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Allometric scaling of hepatic biotransformation in rainbow trout
Fitzsimmons, P., A. Hoffman, K. Fay, AND J. Nichols. Allometric scaling of hepatic biotransformation in rainbow trout. SETAC North America, Minneapolis, MN, November 12 - 16, 2017.
This poster presents results from experiments designed to investigate the relationships between hepatic biotransformation activity and fish body weight. Knowledge of chemical biotransformation is important to environmental toxicology research. Potential uses of this information is to support in vitro to in vivo or species to species extrapolations which can be used as inputs to chemical kinetic models to predict the impact of biotransformation on chemical accumulation in fish.
Biotransformation can markedly reduce the extent to which hydrophobic organic chemicals accumulate in fish. However, predicting the impacts of biotransformation on chemical accumulation is complicated by a number of factors, including the possible influence of differences in fish size. In this study, liver S9 fractions from 4 sizes of rainbow trout (4 400 g) were used to evaluate the relationships between fish body weight and the content and activity of phase I and II metabolic enzymes. Phase I activity was assessed by measuring total cytochrome P450 (CYP) content, the activity of CYP1A toward 7-ethoxyresorufin (EROD), and the intrinsic clearance rates (CLIN VITRO,INT) of 3 polycyclic aromatic hydrocarbons (PAHs). Phase II activity was evaluated by measuring glucuronidation of p-nitrophenol by UDP-glucuronyltransferase (UGT) and the conjugation of 1-chloro-2,4-dinitrobenzene by glutathione S-transferase (GST). Regression analyses of log-transformed data, expressed on a gram of liver basis, revealed several allometric relationships. CYP content, UGT activity, and GST activity exhibited small but significant inverse relationships with fish body weight. In contrast, CLIN VITRO,INT rates for the 3 PAHs increased as body weight increased. However, weight normalized liver mass was also found to decrease inversely with fish body weight. When the data were recalculated on a gram of body weight basis, different patterns emerged. The inverse relationships between fish body weight and CYP content, UGT activity, and GST activity became more pronounced, while CLIN VITRO,INT rates for the 3 PAHs showed no significant differences across fish sizes. Overall, metabolic activity varied by less than a factor of 3 across all sizes of fish. To our knowledge, this is the first investigation to systematically evaluate the relationships between fish body weight and metabolic activity of liver enzymes across a spectrum of substrates and reaction pathways. Results from this study may have important implications for in vitro to in vivo extrapolation of hepatic biotransformation data supporting chemical accumulation assessments for fish.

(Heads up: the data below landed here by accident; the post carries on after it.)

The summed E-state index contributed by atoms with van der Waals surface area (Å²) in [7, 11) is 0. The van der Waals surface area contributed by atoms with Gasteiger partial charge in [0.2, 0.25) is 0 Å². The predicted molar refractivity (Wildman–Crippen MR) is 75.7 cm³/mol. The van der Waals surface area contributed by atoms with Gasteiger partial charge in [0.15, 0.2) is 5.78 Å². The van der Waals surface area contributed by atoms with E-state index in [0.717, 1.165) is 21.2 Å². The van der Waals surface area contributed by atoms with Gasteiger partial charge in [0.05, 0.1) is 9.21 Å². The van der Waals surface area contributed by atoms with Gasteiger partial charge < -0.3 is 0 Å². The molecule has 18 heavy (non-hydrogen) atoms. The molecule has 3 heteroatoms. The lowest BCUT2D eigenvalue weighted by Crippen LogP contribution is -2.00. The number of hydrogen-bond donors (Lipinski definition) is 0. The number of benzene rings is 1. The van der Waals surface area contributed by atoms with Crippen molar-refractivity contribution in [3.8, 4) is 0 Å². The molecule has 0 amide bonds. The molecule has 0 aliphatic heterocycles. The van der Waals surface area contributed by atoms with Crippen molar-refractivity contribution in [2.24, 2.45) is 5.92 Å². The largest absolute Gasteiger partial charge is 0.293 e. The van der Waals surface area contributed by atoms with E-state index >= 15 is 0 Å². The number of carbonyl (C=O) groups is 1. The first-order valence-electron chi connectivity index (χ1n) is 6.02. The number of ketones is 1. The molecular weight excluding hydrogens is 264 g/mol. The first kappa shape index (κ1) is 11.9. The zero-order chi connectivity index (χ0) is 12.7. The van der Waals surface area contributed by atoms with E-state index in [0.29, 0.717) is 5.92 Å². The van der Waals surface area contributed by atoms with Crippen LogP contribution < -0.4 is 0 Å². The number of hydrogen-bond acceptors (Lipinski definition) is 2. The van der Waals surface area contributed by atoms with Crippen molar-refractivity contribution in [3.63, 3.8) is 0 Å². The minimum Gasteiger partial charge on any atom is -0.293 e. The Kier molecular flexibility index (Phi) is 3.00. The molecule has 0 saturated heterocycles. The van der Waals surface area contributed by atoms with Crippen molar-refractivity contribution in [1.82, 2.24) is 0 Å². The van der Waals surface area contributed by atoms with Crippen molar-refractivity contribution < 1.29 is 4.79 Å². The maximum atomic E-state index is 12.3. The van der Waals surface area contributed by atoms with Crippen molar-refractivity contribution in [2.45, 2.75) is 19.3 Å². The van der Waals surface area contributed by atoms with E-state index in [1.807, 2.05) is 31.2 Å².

Record Details:Record Type: DOCUMENT (PRESENTATION/SLIDE)
Organization:U.S. ENVIRONMENTAL PROTECTION AGENCY
OFFICE OF RESEARCH AND DEVELOPMENT
NATIONAL HEALTH AND ENVIRONMENTAL EFFECTS RESEARCH LABORATORY
MID-CONTINENT ECOLOGY DIVISION